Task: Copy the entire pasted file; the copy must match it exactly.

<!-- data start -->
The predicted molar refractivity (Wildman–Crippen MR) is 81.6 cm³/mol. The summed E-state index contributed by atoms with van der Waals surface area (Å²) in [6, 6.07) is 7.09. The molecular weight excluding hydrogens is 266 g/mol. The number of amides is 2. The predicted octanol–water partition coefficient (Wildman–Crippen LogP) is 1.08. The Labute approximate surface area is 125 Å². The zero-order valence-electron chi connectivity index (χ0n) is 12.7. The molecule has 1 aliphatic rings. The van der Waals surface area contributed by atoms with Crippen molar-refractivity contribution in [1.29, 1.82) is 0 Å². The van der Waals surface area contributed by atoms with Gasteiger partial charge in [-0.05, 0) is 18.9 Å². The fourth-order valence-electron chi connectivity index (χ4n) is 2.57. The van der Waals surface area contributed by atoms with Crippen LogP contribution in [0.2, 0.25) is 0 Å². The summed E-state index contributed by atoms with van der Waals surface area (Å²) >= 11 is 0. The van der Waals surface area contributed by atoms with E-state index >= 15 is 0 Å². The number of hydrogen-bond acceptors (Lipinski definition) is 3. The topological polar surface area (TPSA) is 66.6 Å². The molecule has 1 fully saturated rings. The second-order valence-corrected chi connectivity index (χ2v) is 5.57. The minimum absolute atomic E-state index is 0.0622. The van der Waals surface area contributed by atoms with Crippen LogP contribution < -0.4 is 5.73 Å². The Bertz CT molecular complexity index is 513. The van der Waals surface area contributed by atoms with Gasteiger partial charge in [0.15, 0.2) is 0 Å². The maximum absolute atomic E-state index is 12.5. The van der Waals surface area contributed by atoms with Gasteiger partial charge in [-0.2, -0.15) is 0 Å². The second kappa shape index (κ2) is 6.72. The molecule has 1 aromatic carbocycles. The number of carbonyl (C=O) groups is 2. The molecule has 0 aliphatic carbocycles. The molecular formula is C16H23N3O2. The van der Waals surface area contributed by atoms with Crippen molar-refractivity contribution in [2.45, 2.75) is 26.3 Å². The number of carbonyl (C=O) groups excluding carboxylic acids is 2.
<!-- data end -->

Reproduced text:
The predicted molar refractivity (Wildman–Crippen MR) is 81.6 cm³/mol. The summed E-state index contributed by atoms with van der Waals surface area (Å²) in [6, 6.07) is 7.09. The molecular weight excluding hydrogens is 266 g/mol. The number of amides is 2. The predicted octanol–water partition coefficient (Wildman–Crippen LogP) is 1.08. The Labute approximate surface area is 125 Å². The zero-order valence-electron chi connectivity index (χ0n) is 12.7. The molecule has 1 aliphatic rings. The van der Waals surface area contributed by atoms with Crippen molar-refractivity contribution in [1.29, 1.82) is 0 Å². The van der Waals surface area contributed by atoms with Gasteiger partial charge in [-0.05, 0) is 18.9 Å². The fourth-order valence-electron chi connectivity index (χ4n) is 2.57. The van der Waals surface area contributed by atoms with Crippen LogP contribution in [0.2, 0.25) is 0 Å². The summed E-state index contributed by atoms with van der Waals surface area (Å²) >= 11 is 0. The van der Waals surface area contributed by atoms with E-state index >= 15 is 0 Å². The number of hydrogen-bond acceptors (Lipinski definition) is 3. The topological polar surface area (TPSA) is 66.6 Å². The molecule has 1 fully saturated rings. The second-order valence-corrected chi connectivity index (χ2v) is 5.57. The minimum absolute atomic E-state index is 0.0622. The van der Waals surface area contributed by atoms with Crippen LogP contribution < -0.4 is 5.73 Å². The Bertz CT molecular complexity index is 513. The van der Waals surface area contributed by atoms with Gasteiger partial charge in [0.15, 0.2) is 0 Å². The maximum absolute atomic E-state index is 12.5. The van der Waals surface area contributed by atoms with Gasteiger partial charge in [-0.2, -0.15) is 0 Å². The second kappa shape index (κ2) is 6.72. The molecule has 1 aromatic carbocycles. The number of carbonyl (C=O) groups is 2. The molecule has 0 aliphatic carbocycles. The molecular formula is C16H23N3O2. The van der Waals surface area contributed by atoms with Crippen molar-refractivity contribution in [2.45, 2.75) is 26.3 Å². The number of carbonyl (C=O) groups excluding carboxylic acids is 2.